Finally to return to the question of religious exemptions! The objection to religious exemptions can’t be that they’ll harm gay people, because they will only be invoked by a few people and won’t have much effect on gay people’s opportunities. It is rather that we shouldn’t accommodate bigotry. Now, I disagree with the views of religious conservatives who think homosexual conduct to be morally wrong. I think that these views are mistaken in just the way that M’s views had been in the early part of Murdoch’s story. I even think that some of those who hold those views are morally culpable. But does this mean that the law ought to be used to punish them?

Retribution is appropriate only if there is harm. Imagine you discover that someone has spent all afternoon sticking pins in dolls representing some people he doesn’t like (but has no just complaint against), hoping that this will cause their painful deaths. You’re entitled to decide that he’s a nasty person. But does he deserve punishment? For what, exactly?

If they can be rendered harmless, antigay bigots, even the morally reprehensible ones, will be just like the guy with the pins and the dolls. Nasty, maybe (though I know people on that side of the political divide who, I’m convinced, are honestly doing their best to pursue the right as it is given to them to see the right). But why is it important for the law to beat up on them?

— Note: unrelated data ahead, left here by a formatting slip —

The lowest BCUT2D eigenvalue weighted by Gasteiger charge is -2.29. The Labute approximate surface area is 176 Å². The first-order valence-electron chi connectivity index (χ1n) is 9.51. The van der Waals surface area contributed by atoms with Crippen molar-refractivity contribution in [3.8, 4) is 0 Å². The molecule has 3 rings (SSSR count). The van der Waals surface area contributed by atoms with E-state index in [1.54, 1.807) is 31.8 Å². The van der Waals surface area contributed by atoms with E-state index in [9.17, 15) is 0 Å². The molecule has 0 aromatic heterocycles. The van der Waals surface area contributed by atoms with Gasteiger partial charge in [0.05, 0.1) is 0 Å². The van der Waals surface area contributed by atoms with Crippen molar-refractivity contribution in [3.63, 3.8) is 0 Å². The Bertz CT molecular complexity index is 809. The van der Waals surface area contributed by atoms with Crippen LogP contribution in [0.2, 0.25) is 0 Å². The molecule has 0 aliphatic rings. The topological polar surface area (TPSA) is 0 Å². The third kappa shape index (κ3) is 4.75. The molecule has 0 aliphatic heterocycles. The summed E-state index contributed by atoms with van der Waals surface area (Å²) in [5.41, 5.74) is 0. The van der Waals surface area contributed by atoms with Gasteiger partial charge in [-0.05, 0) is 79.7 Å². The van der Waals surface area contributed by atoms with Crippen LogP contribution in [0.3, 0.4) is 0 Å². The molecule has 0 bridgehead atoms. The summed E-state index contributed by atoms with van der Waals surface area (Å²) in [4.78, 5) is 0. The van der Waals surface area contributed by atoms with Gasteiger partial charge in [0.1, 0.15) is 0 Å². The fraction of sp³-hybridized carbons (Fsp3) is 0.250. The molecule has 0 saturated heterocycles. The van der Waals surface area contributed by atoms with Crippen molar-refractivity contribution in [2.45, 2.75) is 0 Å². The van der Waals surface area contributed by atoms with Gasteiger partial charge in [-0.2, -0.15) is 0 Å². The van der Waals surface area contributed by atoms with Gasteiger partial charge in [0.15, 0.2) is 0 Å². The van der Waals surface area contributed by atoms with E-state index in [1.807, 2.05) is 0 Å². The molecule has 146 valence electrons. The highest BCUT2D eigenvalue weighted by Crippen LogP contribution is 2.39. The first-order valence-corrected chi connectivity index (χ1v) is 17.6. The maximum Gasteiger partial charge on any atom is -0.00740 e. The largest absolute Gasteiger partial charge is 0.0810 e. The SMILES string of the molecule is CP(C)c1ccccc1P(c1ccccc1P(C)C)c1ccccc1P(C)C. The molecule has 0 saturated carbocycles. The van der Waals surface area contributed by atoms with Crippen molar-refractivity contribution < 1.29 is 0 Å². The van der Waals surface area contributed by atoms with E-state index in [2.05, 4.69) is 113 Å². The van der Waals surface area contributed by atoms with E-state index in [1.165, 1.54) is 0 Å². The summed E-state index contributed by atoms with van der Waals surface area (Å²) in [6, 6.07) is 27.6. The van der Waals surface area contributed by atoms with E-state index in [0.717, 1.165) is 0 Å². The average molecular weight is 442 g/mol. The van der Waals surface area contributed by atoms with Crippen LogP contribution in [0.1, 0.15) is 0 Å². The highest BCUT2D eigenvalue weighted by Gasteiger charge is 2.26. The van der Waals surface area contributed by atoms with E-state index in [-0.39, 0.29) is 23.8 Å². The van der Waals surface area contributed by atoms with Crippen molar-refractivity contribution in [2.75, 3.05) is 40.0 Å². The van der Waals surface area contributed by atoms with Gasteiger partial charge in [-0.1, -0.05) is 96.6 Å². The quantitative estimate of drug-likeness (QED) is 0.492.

More pertinently, why is beating up on them so important that it’s worth letting same-sex marriage die in New Hampshire altogether rather than give those people any accommodation?

There are people who are reprehensibly embracing self-aggrandizing fantasies that are hurting real people. But I’m sorry to say that they’re not the Christian conservatives. They are the people on my side, the gay rights side, who are willing to sacrifice the hopes of New Hampshire gays who want to marry, out of pure malice toward their political opponents.


Home